Notorious former Arizona sheriff Joe Arpaio running for U.S. Senate

Notorious former Arizona sheriff Joe Arpaio running for U.S. Senate
From CBC - January 9, 2018

Joe Arpaio, the criminally convicted Arizona sheriff whose approach to immigration and prison administration was widely criticized and legally contentious, announced on Tuesday he is running for the U.S. Senate.

The Washington Examiner first reported the candidacy, citing an interview with Arpaio, and the former lawman confirmed it on his social media account.

Arpaio said on Twitter he would be "unwavering" in his support of the agenda of Donald Trump, who issued a controversial pardon on his behalf last year.

Arpaio, who turns 86 in June, will try to fill the seat left by Jeff Flake. The Republican Flake has criticized Trump's brand of politics in his final months in office.

I am running for the U.S. Senate from the Great State of Arizona, for one unwavering reason: to support the agenda and policies of President Donald Trump in his mission to Make America Great Again.


The self-proclaimed "America's Toughest Sheriff" was first elected as Maricopa County Sheriff in 1993 and served six terms despite being a lightning rod for critics. He was defeated on the same day that saw Trump elected president.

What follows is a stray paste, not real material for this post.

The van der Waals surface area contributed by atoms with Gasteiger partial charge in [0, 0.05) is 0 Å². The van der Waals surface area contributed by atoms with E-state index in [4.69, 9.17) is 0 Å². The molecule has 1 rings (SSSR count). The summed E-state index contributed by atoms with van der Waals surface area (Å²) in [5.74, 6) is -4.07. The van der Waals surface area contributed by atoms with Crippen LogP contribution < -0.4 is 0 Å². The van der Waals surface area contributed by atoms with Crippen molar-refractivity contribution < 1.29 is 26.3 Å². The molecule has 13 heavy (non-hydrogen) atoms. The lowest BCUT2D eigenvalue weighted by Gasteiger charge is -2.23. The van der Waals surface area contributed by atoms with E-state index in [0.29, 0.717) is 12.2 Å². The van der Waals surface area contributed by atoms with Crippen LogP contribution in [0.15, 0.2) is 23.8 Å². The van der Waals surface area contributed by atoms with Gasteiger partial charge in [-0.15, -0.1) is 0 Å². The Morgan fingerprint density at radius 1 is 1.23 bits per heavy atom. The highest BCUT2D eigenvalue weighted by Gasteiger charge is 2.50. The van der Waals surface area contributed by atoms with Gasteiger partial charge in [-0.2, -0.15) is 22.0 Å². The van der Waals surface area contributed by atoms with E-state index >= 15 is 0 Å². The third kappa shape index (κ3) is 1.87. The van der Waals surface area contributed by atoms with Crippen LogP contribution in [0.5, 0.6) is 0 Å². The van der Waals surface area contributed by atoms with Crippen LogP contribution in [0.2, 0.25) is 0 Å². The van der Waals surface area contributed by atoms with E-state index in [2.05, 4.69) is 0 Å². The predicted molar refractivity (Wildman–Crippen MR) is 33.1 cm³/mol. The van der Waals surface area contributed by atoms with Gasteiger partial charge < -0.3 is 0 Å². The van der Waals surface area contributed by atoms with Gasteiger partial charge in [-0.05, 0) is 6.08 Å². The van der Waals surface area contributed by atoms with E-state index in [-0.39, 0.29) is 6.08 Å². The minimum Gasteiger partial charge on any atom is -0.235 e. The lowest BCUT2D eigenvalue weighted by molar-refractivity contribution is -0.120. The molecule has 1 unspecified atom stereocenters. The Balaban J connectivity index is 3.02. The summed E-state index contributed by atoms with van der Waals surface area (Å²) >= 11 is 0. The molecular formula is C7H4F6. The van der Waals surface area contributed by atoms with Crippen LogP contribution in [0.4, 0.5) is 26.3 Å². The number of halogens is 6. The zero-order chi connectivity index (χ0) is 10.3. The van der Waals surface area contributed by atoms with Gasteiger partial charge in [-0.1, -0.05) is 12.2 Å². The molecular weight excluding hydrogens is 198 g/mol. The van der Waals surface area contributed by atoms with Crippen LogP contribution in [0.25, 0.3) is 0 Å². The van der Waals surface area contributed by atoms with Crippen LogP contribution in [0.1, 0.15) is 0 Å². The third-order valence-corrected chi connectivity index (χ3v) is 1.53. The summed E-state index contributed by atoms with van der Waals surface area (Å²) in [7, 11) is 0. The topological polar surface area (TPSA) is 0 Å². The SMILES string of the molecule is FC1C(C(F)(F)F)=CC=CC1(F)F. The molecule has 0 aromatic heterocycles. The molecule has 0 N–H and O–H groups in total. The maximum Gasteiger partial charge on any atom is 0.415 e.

Arpaio, who campaigned for Trump in 2016, was convicted onJuly 31 of last year. A judge ruled he hadwillfully violated a 2011 injunction barring his officers fromstopping and detaining Latino motorists solely on suspicion thatthey were in the country illegally.

He faced time in jail, but Trump just days later issued a pardon. The president said the prosecution was politically motivated.

"Sheriff Joe is a patriot," Trump said when asked about the pardon. "Sheriff Joe loves our country. Sheriff Joe protected our borders."

The pardon was criticized in D.C. and Arizona.

"Pardoning Joe Arpaio is a slap in the face to the people of Maricopa County, especially the Latino community and those he victimized as he systematically and illegally violated their civil rights," Phoenix Mayor Greg Stanton said at the time.

Publicity bid or serious candidate?


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